Wednesday, December 4, 2013

Chain Piecing

Even though I had been sewing clothes for myself since I was in middle school, it wasn't until I was in my 30's that I started quilting. My motivator and mentor was and is my aunt who had been doing it for years. One of the best tricks that she taught me, which is such a time saver and something I use every single time I quilt, is to chain piece as you sew the pieces together.

She taught me to start with a "thread bunny" (or whatever you like to call it); basically a small scrap piece that is folded in half so you have two layers, and is always under your needle before you start sewing. You begin your seam on this scrap and then keep sewing right onto the pieces you are piecing together. As many of you know, it is so hard to get the seam started right at the edge of the material without sending the material down into the feed dogs/bobbin area. Since you don't backstitch seams like you do with clothing and can thus start a little bit in from the edge, this thread bunny really does its job.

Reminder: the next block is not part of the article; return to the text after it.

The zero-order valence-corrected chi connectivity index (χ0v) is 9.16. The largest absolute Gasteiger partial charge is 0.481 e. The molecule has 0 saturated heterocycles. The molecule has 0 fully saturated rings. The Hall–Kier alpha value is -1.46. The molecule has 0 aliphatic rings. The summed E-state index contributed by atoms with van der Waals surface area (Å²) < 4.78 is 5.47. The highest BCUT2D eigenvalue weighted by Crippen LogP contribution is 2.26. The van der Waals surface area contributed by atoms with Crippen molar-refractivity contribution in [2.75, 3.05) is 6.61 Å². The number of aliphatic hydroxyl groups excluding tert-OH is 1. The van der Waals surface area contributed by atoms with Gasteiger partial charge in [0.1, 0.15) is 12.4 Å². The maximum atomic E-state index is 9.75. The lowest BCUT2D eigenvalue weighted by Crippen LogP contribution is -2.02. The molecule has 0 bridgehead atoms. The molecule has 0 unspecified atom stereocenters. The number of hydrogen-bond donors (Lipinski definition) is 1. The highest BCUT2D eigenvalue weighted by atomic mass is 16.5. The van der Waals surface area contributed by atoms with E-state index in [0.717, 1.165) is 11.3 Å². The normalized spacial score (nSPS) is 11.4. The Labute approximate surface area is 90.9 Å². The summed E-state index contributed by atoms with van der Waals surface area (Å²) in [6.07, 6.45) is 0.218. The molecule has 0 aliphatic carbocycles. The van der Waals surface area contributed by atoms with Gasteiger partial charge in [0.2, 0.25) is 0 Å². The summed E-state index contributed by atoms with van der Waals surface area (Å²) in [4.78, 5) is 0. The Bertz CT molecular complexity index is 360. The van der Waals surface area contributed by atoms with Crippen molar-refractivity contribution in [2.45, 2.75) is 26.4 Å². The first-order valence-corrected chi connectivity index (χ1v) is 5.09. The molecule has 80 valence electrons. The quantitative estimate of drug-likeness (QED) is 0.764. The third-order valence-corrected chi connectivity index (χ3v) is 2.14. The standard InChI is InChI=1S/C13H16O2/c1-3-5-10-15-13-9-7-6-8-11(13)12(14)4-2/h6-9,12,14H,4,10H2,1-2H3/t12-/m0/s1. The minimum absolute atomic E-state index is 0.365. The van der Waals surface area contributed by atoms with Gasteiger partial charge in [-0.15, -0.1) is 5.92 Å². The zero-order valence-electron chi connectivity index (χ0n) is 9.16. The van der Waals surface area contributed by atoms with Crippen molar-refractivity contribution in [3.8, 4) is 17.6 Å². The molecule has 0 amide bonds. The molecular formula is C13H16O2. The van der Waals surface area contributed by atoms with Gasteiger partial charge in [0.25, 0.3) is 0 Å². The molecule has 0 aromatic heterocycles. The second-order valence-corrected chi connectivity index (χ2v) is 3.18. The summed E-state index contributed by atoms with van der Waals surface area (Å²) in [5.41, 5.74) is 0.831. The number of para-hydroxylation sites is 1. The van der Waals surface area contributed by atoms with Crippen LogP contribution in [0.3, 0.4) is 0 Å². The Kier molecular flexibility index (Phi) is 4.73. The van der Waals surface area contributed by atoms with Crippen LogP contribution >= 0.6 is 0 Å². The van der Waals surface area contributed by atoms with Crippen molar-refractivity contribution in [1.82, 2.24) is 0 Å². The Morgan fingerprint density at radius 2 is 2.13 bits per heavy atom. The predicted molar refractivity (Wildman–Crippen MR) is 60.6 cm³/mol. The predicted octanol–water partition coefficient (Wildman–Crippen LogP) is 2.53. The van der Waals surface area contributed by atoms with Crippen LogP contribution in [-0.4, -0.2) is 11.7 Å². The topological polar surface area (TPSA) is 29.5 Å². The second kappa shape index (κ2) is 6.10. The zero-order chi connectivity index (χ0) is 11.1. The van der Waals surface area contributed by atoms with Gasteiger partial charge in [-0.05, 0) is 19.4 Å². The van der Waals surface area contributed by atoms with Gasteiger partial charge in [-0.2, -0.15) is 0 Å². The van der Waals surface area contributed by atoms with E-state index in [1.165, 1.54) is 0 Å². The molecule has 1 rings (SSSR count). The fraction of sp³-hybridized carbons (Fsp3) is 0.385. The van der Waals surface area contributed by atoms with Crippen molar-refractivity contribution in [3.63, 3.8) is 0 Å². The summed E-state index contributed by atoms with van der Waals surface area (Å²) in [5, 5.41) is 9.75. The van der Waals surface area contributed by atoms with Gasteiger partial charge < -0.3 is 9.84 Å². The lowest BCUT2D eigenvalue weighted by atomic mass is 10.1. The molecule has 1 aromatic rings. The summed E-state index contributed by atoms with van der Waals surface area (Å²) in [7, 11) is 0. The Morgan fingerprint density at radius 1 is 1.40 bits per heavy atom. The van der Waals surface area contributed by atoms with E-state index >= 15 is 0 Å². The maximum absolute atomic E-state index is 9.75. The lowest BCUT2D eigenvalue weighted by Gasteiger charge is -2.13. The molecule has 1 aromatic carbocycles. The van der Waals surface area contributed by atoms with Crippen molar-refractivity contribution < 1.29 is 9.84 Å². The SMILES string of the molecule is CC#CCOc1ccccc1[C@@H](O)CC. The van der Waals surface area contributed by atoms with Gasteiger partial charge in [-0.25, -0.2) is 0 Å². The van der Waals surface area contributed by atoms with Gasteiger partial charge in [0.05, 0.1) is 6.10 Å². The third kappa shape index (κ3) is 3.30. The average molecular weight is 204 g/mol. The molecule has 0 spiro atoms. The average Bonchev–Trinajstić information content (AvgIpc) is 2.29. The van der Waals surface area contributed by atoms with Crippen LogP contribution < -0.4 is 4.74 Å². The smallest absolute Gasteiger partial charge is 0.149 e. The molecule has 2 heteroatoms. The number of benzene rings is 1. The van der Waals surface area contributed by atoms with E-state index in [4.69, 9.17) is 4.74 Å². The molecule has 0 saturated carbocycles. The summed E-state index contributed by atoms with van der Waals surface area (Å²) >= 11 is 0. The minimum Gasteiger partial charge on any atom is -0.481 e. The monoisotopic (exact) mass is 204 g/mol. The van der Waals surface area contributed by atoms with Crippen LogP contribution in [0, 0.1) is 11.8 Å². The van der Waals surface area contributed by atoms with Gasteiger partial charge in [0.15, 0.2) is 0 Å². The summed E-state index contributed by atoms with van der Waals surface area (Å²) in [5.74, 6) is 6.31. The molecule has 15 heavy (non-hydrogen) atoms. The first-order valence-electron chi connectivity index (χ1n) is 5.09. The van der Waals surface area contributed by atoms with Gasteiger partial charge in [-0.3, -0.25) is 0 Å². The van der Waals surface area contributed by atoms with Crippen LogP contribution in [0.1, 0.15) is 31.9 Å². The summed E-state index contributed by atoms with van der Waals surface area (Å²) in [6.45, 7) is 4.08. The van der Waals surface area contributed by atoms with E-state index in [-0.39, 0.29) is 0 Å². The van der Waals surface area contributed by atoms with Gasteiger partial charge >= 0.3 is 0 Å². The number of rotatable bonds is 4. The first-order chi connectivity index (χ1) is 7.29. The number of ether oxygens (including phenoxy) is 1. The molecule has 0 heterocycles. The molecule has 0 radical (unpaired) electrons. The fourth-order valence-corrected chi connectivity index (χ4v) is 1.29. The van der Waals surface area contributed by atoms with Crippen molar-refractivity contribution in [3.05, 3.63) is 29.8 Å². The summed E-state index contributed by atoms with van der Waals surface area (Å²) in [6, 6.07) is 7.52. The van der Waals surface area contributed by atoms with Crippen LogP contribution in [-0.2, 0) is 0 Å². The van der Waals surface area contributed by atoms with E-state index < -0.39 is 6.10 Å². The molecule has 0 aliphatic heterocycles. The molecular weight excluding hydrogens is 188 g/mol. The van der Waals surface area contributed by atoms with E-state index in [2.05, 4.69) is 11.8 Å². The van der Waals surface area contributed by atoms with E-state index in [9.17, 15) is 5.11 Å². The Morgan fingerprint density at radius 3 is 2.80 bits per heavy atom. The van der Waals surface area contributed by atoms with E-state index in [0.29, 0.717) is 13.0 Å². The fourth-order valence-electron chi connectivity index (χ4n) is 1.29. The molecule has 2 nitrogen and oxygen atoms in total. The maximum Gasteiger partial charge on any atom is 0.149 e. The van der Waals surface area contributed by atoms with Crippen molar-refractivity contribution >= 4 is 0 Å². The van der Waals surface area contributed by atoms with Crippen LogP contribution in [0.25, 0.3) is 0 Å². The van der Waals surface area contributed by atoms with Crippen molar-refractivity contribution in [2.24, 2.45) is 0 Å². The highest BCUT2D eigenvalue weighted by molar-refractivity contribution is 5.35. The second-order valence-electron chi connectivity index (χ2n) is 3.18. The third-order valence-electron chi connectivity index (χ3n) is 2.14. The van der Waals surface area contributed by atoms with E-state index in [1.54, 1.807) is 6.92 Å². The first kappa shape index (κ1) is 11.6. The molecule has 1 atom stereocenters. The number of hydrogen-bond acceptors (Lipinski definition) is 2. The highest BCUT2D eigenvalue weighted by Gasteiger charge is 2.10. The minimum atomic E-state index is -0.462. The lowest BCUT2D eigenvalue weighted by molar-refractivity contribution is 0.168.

When you finish sewing two pieces together, just feed the next set right under your presser foot and keep going. Sometimes I will sew a whole line of pieces, then clip off the ones behind the current piece, pin them together and just keep going. At some point you will have to end, and that is where you feed your thread bunny back under the needle to await the next round! As you can see below, I even chain piece diagonal seams. (If you are wondering about my presser foot, my regular foot is not an accurate 1/4" so I improvised.)


  1. I've just seen something like this on Bonnie Hunter's website. She calls them "leaders & enders". They serve the same purpose as your Thread Bunny but eventually become a quilt! Here's a link to see what she's done with them: I think I have to reorganise my scraps to do something like this too.

  2. What a brilliant idea! I absolutely love this and and am going to try it. I never know how to keep my scraps, so If I start piles by size of at least 2.5" I think, I could make something from them pretty easily. Thank you!